Facebook Posts and Reformist Affiliations Are Her “Crimes”
The journalist Rayhaneh Tabatabaie, 35, has been informed that the Appeals Court has approved her one-year prison sentence and two-year ban on political and media activities issued in November 2014 by Judge Salavati.
A source told the International Campaign for Human Rights in Iran that the charge of “propaganda against the state” against Tabatabaie was based on her Facebook posts that were critical of the government, as well as her activities in the Young Reformists Election Headquarters, a group formed in 2013 to promote the election of Hassan Rouhani to the presidency. She was also accused of causing religious tensions by interviewing prominent Sunni figures such as Mowlavi Abdolhamid, the Friday Prayer Leader of the city of Zahedan.
The decision takes place within a context of an intensifying crackdown on journalists and reformists in Iran, and a particular targeting of any dissent expressed on social media platforms. Hardliners are seeking to maintain their domestic dominance in the wake of the nuclear deal reached by the more moderate Rouhani administration. They are concerned reformist forces will gain electoral strength in the Parliamentary elections coming in February 2016.
Tabatabaie has worked for several reformist newspapers such as Bahar, Kalameh Sabz, and Shargh. She was first arrested in November 2010 by the Revolutionary Guards and sentenced to a year in prison, which was later reduced to six months by the Appeals Court, on charges related to publishing news about the opposition Green Movement.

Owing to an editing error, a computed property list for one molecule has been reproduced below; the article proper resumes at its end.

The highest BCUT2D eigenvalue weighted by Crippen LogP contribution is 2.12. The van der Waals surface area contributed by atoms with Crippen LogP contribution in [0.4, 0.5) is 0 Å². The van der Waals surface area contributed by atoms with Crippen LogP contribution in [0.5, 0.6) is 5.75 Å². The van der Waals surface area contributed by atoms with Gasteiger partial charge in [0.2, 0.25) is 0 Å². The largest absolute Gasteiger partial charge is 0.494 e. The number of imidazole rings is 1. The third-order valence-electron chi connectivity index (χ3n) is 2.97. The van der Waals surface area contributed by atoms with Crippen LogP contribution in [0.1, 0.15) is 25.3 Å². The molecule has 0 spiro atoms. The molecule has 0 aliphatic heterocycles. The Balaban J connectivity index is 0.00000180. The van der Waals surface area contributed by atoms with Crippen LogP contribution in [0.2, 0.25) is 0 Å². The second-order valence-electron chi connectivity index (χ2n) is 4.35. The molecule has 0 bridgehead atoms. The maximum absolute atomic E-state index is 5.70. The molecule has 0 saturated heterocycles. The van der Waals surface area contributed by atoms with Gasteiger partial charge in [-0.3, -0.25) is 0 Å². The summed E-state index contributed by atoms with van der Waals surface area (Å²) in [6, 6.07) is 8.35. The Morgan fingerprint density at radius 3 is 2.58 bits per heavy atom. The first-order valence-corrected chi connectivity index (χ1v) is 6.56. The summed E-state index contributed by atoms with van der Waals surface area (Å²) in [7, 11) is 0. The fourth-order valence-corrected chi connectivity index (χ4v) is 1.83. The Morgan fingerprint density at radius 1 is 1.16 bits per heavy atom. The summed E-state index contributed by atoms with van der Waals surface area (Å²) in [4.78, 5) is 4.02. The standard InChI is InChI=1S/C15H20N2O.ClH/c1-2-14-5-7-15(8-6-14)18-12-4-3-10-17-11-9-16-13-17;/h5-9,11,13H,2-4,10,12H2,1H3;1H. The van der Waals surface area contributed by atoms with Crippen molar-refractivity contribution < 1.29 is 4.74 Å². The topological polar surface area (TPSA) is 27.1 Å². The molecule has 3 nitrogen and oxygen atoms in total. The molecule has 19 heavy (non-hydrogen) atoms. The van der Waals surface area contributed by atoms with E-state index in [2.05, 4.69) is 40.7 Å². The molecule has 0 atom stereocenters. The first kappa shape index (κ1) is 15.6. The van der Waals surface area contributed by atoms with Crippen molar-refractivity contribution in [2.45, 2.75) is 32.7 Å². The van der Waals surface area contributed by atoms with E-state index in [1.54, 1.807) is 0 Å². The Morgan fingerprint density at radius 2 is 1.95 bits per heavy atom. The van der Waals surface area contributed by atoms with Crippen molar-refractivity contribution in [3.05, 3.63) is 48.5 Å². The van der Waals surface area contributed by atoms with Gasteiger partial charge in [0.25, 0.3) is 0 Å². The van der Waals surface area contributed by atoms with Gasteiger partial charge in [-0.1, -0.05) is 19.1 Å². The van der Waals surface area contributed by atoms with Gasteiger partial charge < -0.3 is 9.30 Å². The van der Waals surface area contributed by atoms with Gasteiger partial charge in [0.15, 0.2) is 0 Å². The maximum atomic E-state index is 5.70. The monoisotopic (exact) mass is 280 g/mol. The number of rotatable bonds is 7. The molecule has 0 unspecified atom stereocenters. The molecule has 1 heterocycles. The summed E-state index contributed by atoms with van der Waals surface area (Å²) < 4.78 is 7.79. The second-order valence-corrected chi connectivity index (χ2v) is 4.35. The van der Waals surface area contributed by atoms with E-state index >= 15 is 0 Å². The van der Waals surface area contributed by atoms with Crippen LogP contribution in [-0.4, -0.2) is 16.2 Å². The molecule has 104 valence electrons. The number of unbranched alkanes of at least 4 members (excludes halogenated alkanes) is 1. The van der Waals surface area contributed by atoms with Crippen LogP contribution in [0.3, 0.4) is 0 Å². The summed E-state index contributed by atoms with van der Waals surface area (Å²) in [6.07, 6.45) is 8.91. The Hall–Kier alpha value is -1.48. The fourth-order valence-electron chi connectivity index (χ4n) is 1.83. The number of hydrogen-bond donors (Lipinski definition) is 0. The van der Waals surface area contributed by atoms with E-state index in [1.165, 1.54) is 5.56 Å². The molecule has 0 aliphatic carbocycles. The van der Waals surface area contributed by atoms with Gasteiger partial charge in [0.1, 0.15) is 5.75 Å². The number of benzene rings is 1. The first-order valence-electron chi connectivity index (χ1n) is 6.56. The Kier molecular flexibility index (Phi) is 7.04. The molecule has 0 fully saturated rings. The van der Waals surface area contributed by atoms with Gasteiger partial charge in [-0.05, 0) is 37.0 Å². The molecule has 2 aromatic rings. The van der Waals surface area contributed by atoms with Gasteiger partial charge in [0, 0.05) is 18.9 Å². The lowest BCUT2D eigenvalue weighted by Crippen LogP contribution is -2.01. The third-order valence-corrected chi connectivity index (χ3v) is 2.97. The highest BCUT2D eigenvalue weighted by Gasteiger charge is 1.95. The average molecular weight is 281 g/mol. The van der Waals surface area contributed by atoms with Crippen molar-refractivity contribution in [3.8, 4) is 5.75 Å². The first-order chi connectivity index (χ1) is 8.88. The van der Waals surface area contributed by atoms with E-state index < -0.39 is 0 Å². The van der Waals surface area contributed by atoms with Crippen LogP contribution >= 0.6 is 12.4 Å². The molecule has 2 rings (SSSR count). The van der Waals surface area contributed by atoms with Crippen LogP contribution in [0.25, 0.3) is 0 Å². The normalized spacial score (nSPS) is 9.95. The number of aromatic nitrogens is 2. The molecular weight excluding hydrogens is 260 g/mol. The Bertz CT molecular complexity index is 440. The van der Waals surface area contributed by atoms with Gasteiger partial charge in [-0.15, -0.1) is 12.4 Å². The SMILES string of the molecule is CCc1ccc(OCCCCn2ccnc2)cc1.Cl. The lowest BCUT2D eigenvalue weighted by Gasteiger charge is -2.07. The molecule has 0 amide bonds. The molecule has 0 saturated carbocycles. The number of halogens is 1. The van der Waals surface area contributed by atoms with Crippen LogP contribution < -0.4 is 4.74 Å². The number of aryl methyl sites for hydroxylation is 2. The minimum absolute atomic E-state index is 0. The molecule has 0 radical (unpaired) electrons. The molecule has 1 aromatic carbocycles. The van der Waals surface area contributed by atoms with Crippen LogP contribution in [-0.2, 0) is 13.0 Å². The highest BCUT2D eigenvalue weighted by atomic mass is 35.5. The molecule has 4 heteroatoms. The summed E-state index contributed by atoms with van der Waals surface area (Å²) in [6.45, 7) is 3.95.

The Green Movement arose out of the 2009 presidential election in Iran. Widespread protests over the disputed results of those elections were followed by a violent state crackdown and the arrest of hundreds, dozens of which remain in prison. Those events are still a sensitive topic in Iran, with hardliners referring to all those connected to the Green Movement as “seditionists.”
Tabatabaie was summoned to Evin Prison on June 21, 2014, to begin serving her six-month sentence at the facility’s Women’s Ward.
While she was serving her sentence in 2014, the new case was opened against the journalist and she was put on trial again a month after her release in November 2014. The one-year prison sentence and two-year ban on political and media activities, which has now been upheld by the Appeals Court, stems from this case.
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